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Willie Fritz Has the Potential to Be a Winner

Andrew Snook/Icon Sportswire

Few have risen the ranks in college football coaching over the last half-decade quite as fast as Willie Fritz. Just don’t mistake the new Tulane head coach’s meteoric rise with a flash in the pan.

Fritz will be formally introduced as the Green Wave’s new leader on Tuesday, following two successful seasons at Georgia Southern. Fritz brought the Eagles into Football Bowl Subdivision seamlessly after years atop the former Div. I-AA, winning 17 games and a Sun Belt Conference championship in his brief tenure. His run at Georgia Southern succeeded a four-year stint at Sam Houston State, where the Bearkats appeared in two national championship games, won a pair of Southland Conference titles and amassed 34 victories from 2011 through 2013.

In short order, Fritz compiled one of the most impressive resumes in the game, and his name was kicked around the coaching vacancy rumor mill much of the fall. But it was Tulane ultimately winning out, offering the next and biggest step in his odyssey.

“Willie was our number one target of this coaching search from the day it began,” athletic director Troy Dannen said via TulaneGreenWave.com. “We attracted significant interest from around the country but after meeting with the candidates it was clear Willie was the right fit for our institution and our football program. He has rebuilt three football programs and led each of those programs into national prominence at their respective level.”

While Fritz’s rise in Div. I began just five years ago with his debut season at Sam Houston State, he brings more than three decades of experience to Tulane. He is no overnight sensation, having paid his dues in the profession with stints coaching high schools and community colleges like Texas JUCO power Blinn, where we won two national championships.

Fritz’s success at Blinn helped him land his first, four-year university job at Div. II Central Missouri, where the coach spent 12 years and endured just two losing seasons.

In six campaigns at the Div. I level, Fritz has never finished below .500. That record stands in stark contrast to Tulane’s success of late, which has just one winning season since 2002: a 7-6 finish in 2013.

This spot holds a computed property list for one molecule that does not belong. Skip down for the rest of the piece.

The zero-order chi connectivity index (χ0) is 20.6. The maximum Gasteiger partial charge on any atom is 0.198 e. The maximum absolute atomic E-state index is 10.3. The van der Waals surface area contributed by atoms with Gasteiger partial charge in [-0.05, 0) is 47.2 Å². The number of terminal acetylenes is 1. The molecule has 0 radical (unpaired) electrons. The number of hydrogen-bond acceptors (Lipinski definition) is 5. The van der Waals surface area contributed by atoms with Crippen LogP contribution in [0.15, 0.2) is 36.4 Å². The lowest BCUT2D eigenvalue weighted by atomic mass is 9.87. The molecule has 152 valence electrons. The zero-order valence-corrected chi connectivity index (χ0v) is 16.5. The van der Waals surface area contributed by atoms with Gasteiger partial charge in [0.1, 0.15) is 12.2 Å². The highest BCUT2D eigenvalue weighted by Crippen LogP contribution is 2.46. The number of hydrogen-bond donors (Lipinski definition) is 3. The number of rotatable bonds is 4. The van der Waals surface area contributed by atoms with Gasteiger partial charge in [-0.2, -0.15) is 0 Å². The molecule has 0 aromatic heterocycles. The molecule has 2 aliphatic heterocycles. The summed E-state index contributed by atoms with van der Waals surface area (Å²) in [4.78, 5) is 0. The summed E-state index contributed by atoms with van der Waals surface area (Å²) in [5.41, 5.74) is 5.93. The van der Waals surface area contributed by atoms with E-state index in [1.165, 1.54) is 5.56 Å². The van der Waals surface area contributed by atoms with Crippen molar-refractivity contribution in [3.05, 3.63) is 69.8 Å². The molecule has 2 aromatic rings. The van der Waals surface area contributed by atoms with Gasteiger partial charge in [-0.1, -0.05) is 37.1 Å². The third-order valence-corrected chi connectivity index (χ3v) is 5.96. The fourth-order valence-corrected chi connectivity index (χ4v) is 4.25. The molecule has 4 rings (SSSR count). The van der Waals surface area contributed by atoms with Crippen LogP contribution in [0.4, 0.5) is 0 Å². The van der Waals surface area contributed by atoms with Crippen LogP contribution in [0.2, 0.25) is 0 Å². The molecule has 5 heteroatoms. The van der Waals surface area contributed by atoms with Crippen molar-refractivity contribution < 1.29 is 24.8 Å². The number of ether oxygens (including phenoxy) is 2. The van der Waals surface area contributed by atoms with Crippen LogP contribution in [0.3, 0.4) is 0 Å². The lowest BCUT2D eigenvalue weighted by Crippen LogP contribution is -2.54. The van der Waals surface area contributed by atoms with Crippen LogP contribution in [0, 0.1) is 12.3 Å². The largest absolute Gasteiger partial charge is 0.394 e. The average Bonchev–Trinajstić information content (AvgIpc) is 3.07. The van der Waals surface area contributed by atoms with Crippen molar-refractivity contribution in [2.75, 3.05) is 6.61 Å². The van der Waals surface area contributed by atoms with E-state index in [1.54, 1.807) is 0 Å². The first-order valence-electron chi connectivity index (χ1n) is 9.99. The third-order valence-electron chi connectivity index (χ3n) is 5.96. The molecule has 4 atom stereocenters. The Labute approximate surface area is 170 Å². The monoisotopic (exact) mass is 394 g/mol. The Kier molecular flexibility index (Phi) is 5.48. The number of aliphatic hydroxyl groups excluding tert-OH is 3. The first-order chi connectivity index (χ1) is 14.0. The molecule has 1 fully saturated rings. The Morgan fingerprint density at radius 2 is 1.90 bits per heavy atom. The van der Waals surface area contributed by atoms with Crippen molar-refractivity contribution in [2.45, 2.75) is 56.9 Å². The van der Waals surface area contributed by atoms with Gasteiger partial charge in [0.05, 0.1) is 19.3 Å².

Tulane has toiled in mediocrity consistently since 1998. That season, which coincided with Fritz’s second on the job at Central Missouri, Tommy Bowden coached the Green Wave to a perfect regular season and threatened the Bowl Championship Series power structure in its infancy. Bowden spent just two seasons at Tulane, but scratched the surface on the program’s high potential. With its lofty academic credentials and location, amid the talent-rich recruiting pool of New Orleans, Tulane has plenty to offer as a football program. The incentive for meeting that potential just hasn’t been as prevalent as it is now.

The move to the American Athletic Conference before the 2014 season put Tulane in the most prominent spot the program had been since exiting the SEC after the 1965 campaign. A $75 million investment in on-campus Yulman Stadium ups the ante further, making this the perfect time to bring in a talented coach like Fritz.

His arrival brings with it some similarities to 1998.

Fritz is an innovative offensive mind, having overseen two uniquely schemed yet equally effective systems at Sam Houston State and Georgia Southern. SHSU ran a spread attack not unlike the system Rich Rodriguez guided as Tulane’s offensive coordinator in 1998. Georgia Southern flourished with a variation on the triple-option.

An option attack would suit Tulane’s needs nicely, giving the Green Wave a different look from most programs around college football. The option has already been proven successful in the American, with Navy finishing this regular season 10-2 running it.

Whether option or spread, Fritz’s 30 years in coaching make him easily adaptable to whatever best suits Tulane, though. It might not happen immediately, but Fritz’s track record says the Green Wave will end up on the right side of .500 soon.

Very soon.

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